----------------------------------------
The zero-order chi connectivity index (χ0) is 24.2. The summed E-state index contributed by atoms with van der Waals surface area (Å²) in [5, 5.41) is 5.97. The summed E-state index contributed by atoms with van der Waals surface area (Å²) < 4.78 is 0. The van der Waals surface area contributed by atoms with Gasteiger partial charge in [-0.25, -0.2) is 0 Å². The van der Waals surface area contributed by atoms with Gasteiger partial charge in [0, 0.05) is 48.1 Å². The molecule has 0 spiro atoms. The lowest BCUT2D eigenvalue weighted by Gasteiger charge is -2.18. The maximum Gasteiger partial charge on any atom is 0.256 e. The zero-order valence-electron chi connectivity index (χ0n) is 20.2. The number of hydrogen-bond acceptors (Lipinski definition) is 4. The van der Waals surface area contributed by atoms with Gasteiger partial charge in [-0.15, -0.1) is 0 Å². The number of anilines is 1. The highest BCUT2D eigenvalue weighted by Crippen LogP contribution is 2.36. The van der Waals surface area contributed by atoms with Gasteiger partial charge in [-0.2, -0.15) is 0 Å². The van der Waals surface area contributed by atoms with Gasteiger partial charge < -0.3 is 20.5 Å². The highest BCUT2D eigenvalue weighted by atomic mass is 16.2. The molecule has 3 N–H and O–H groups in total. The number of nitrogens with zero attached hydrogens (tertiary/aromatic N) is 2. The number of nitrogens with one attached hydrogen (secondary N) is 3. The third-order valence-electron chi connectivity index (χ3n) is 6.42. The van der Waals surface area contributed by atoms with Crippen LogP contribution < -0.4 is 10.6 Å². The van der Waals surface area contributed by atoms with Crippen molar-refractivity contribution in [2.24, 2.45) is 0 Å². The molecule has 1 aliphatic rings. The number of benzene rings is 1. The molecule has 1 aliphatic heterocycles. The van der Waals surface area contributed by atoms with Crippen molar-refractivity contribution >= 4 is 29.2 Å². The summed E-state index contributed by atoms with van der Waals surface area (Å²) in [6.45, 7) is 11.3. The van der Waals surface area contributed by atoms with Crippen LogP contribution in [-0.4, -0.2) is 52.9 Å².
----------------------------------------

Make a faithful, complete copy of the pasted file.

The zero-order chi connectivity index (χ0) is 24.2. The summed E-state index contributed by atoms with van der Waals surface area (Å²) in [5, 5.41) is 5.97. The summed E-state index contributed by atoms with van der Waals surface area (Å²) < 4.78 is 0. The van der Waals surface area contributed by atoms with Gasteiger partial charge in [-0.25, -0.2) is 0 Å². The van der Waals surface area contributed by atoms with Gasteiger partial charge in [0, 0.05) is 48.1 Å². The molecule has 0 spiro atoms. The lowest BCUT2D eigenvalue weighted by Gasteiger charge is -2.18. The maximum Gasteiger partial charge on any atom is 0.256 e. The zero-order valence-electron chi connectivity index (χ0n) is 20.2. The number of hydrogen-bond acceptors (Lipinski definition) is 4. The van der Waals surface area contributed by atoms with Gasteiger partial charge in [-0.15, -0.1) is 0 Å². The number of anilines is 1. The highest BCUT2D eigenvalue weighted by Crippen LogP contribution is 2.36. The van der Waals surface area contributed by atoms with Gasteiger partial charge in [-0.2, -0.15) is 0 Å². The van der Waals surface area contributed by atoms with Gasteiger partial charge < -0.3 is 20.5 Å². The highest BCUT2D eigenvalue weighted by atomic mass is 16.2. The molecule has 3 N–H and O–H groups in total. The number of nitrogens with zero attached hydrogens (tertiary/aromatic N) is 2. The number of nitrogens with one attached hydrogen (secondary N) is 3. The third-order valence-electron chi connectivity index (χ3n) is 6.42. The van der Waals surface area contributed by atoms with Crippen LogP contribution < -0.4 is 10.6 Å². The van der Waals surface area contributed by atoms with Crippen molar-refractivity contribution in [2.24, 2.45) is 0 Å². The molecule has 1 aliphatic rings. The number of benzene rings is 1. The molecule has 1 aliphatic heterocycles. The van der Waals surface area contributed by atoms with Crippen molar-refractivity contribution >= 4 is 29.2 Å². The summed E-state index contributed by atoms with van der Waals surface area (Å²) in [6.45, 7) is 11.3. The van der Waals surface area contributed by atoms with Crippen LogP contribution in [-0.4, -0.2) is 52.9 Å².